Many laboratories have used ChR2 to probe the function of specific cell types and circuits in mammalian brains. Among others, these include exploring the minimal number of neurons required to represent a perception , demonstrating that phasic firing of dopamine neurons can mediate conditioned learning , that parvalbumin-expressing cells in cortex contribute to gamma rhythms [51,52], that hypocretin expressing cells in the lateral hypothalamus contribute to sleep to wake transitions , and that striatal output pathways control motor output . Despite strong behavioral results, none of these studies conclusively showed that the targeted cell types were, in fact, efficiently excited by illumination in the awake animal. Nearly all in vivo validation of ChR2 stimulation has been performed in anesthetized animals, which does not accurately reflect the awake state. For example, neurons in awake animals are typically more depolarized and receive more synaptic drive. Under these conditions, neurons can enter a depolarization block when activated too strongly, which could reduce spiking of ChR2-expressing cells. Additionally, network effects such as lateral inhibition could result in a net inhibition of a targeted cell type, despite activation of ChR2. To investigate these issues, it is necessary to combine optogenetics with awake electrophysiology and record from target neurons while they are illuminated. Briefly, this approach involves implanting single or multiple ‘optrodes’ (combined electrode and optical fiber) into the brain of an animal that expresses an excitable optogenetic protein such as ChR2. By examining recordings from this optrode it is possible to conclusively determine what happens to the target cell type during illumination.
The first optrodes were made by simply gluing an optical fiber to a single tungsten microelectrode for use in anesthetized recordings . We, and others, have found that a slightly evolved design in which an optical fiber was glued on a 16-site silicon probe is ideal for anesthetized recording, as it allows 16 channels of recording in a spatially defined manner with minimal tissue damage (Figure 1B) . A similar silicon-probe based approach was recently used in chronic awake recordings . For awake recordings, we have had success with a simple design utilizing a zirconia ferrule and a short piece of optical fiber (Figure 1C). This ferrule assembly can be attached to a traditional microwire array, resulting in a compact optrode array for chronic awake recording and stimulation (Figure 1D). It is also possible to place the electrodes in tetrode configurations or mount optrodes in microdrives to record from different depths in the same animal. While optrodes based on silicon probes allow for the highest density recordings with the smallest damage to the brain, optrodes based on microwires are cheaper to build and can record neurons for months after implantation.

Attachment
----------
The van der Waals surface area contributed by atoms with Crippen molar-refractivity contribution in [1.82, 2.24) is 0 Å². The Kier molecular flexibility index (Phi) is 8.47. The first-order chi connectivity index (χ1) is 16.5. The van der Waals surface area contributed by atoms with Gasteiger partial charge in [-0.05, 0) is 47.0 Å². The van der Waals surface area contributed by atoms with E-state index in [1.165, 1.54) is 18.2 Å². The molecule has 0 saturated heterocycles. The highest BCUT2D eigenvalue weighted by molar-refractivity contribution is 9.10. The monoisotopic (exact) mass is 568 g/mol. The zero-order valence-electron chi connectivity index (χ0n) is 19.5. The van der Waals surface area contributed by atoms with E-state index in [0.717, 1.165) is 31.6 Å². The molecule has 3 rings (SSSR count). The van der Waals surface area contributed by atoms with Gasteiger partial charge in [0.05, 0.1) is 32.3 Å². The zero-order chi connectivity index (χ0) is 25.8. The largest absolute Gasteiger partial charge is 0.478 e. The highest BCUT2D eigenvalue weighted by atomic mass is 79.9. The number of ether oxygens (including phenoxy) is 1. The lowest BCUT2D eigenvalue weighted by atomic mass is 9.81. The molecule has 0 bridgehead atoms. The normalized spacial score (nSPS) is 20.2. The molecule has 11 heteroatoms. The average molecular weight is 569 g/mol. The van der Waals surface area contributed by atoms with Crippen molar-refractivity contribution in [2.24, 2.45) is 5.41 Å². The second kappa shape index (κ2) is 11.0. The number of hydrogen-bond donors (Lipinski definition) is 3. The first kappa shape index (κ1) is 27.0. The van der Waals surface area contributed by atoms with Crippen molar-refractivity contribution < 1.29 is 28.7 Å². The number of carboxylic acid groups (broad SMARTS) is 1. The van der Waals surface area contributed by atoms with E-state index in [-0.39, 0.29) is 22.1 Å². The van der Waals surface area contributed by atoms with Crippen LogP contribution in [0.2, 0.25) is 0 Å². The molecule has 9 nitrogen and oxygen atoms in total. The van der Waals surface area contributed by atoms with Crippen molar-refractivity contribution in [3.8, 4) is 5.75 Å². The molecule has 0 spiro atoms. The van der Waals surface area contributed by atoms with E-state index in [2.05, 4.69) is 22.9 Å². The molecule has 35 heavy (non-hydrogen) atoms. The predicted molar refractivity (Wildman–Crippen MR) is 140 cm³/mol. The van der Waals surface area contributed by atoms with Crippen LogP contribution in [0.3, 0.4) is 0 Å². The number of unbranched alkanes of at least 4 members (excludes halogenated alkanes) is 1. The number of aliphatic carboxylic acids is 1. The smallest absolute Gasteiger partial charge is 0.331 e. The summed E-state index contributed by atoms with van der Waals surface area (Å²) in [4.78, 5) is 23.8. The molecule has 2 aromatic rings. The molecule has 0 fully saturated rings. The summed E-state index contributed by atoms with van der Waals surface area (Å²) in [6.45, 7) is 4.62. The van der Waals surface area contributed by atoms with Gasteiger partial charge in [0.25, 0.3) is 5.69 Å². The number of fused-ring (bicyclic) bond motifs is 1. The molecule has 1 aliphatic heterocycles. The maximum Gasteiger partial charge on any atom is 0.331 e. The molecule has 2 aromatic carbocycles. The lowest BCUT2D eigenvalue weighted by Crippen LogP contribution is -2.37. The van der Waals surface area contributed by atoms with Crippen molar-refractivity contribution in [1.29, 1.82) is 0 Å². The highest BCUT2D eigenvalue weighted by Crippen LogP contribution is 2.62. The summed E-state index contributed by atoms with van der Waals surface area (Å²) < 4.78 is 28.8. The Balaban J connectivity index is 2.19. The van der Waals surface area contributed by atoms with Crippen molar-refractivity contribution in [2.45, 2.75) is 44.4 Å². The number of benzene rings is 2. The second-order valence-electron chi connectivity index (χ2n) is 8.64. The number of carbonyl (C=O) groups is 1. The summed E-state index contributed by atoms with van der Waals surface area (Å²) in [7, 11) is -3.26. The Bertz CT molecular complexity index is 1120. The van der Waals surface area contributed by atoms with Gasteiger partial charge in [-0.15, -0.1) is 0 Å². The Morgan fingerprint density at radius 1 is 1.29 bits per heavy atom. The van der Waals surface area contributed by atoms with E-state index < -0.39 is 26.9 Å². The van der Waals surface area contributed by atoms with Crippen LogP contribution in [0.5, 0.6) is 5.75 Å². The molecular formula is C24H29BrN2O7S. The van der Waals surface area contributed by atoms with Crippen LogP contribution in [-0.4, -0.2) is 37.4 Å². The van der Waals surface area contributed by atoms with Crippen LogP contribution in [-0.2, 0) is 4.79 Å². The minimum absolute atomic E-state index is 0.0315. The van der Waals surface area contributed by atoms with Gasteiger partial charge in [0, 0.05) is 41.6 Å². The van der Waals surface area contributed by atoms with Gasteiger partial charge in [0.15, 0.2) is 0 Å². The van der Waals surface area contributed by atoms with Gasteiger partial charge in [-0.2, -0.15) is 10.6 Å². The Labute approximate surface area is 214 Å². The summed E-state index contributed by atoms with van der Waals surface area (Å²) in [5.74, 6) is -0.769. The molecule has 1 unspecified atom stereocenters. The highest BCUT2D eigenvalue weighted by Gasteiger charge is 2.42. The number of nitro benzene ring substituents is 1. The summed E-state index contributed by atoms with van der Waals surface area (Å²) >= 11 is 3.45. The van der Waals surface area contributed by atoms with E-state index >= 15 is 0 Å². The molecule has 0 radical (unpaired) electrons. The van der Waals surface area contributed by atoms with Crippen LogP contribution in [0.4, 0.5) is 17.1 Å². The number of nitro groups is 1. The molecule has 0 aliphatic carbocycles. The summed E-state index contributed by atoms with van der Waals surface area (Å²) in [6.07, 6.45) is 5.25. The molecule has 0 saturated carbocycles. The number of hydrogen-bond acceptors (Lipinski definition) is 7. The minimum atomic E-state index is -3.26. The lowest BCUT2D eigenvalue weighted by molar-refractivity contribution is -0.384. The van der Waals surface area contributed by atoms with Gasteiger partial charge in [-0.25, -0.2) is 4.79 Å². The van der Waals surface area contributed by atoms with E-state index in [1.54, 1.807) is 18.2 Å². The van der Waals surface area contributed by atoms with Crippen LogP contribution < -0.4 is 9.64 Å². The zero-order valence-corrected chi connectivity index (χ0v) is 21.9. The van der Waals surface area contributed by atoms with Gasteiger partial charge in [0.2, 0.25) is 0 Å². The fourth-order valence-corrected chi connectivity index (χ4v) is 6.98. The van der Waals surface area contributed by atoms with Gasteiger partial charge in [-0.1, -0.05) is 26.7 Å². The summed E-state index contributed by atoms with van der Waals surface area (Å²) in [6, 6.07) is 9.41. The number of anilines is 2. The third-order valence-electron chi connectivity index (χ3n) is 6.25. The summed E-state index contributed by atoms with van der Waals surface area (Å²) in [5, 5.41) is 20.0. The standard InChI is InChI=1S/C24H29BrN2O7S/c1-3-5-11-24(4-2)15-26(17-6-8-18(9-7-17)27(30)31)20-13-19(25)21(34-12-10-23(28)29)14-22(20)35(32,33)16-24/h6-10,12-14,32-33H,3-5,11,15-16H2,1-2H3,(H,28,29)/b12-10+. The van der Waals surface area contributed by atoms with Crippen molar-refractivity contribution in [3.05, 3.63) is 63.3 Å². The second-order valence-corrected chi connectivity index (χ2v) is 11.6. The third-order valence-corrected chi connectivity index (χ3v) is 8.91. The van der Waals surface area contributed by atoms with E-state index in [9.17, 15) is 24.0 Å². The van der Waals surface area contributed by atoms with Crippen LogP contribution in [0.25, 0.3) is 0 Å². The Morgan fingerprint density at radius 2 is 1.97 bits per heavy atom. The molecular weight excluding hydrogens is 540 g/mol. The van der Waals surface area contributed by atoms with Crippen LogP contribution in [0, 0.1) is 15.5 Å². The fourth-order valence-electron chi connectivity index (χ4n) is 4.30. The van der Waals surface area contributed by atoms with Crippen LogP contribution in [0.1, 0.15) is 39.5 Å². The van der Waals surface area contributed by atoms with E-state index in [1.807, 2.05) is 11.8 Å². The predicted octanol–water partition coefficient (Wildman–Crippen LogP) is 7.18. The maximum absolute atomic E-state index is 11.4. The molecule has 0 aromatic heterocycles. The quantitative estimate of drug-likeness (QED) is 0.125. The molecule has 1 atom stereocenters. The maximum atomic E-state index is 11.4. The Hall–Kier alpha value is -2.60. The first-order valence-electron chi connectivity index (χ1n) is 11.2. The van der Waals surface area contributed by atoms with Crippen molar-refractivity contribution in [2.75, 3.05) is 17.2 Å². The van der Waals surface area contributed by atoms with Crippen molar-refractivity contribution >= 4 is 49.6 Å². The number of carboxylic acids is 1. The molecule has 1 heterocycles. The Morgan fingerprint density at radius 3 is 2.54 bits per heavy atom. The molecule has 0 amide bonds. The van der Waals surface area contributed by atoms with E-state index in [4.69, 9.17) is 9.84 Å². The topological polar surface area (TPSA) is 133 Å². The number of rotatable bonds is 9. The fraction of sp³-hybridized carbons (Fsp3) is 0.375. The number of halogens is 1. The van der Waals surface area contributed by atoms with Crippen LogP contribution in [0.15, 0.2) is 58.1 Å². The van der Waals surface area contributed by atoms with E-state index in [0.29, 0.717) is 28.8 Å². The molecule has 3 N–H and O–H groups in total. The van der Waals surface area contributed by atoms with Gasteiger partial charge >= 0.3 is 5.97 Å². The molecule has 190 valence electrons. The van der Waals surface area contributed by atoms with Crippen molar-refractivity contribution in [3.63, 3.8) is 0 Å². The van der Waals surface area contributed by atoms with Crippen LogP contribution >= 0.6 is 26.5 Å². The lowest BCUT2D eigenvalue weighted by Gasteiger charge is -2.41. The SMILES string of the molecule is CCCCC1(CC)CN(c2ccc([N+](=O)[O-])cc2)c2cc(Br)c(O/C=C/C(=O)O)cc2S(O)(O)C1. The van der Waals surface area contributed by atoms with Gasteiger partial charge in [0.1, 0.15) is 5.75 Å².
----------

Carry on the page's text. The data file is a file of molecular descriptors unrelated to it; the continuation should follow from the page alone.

Optrode recordings can be used for more than validating ChR2 activation. Awake electrophysiology has historically been limited by a lack of reliable methods for identifying specific cell types in extracellular recordings. By combining optogenetics with awake recordings, specific cell types can be identified by testing their responsiveness to light. Once identified, the activity of these subtypes can be tracked to determine their behavioral correlates [44,63,64].
Several issues need to be addressed when identifying cell types based on ChR2 expression. The first concerns stimulation parameters for identifying ChR2-expressing neurons. It is possible to use brief (<10msec), high powered (>10mW) laser pulses to drive single action potentials in neurons [63,64]. However, illuminations like this can cause large populations of ChR2-expressing neurons to fire at once, which can increase synchronous multi-unit activity on a recording electrode, making spike sorting difficult . This multi-unit activity can also infiltrate the recording of a well isolated unit and spuriously lead a researcher to conclude that the isolated unit expresses ChR2. Finally, high powered laser pulses can cause photoelectric artifacts on recording electrodes [44,63,65]. In the striatum, we have found that longer (1s), low power (~0.1 to 3.0mW) laser pulses are sufficient to drive spiking in ChR2 expressing neurons, while avoiding both large increases in multi-unit activity and photoelectric effects. Useful stimulation parameters are dependent on the recorded brain structure, and different stimulation parameters have been used to mitigate these issues in the hippocampus .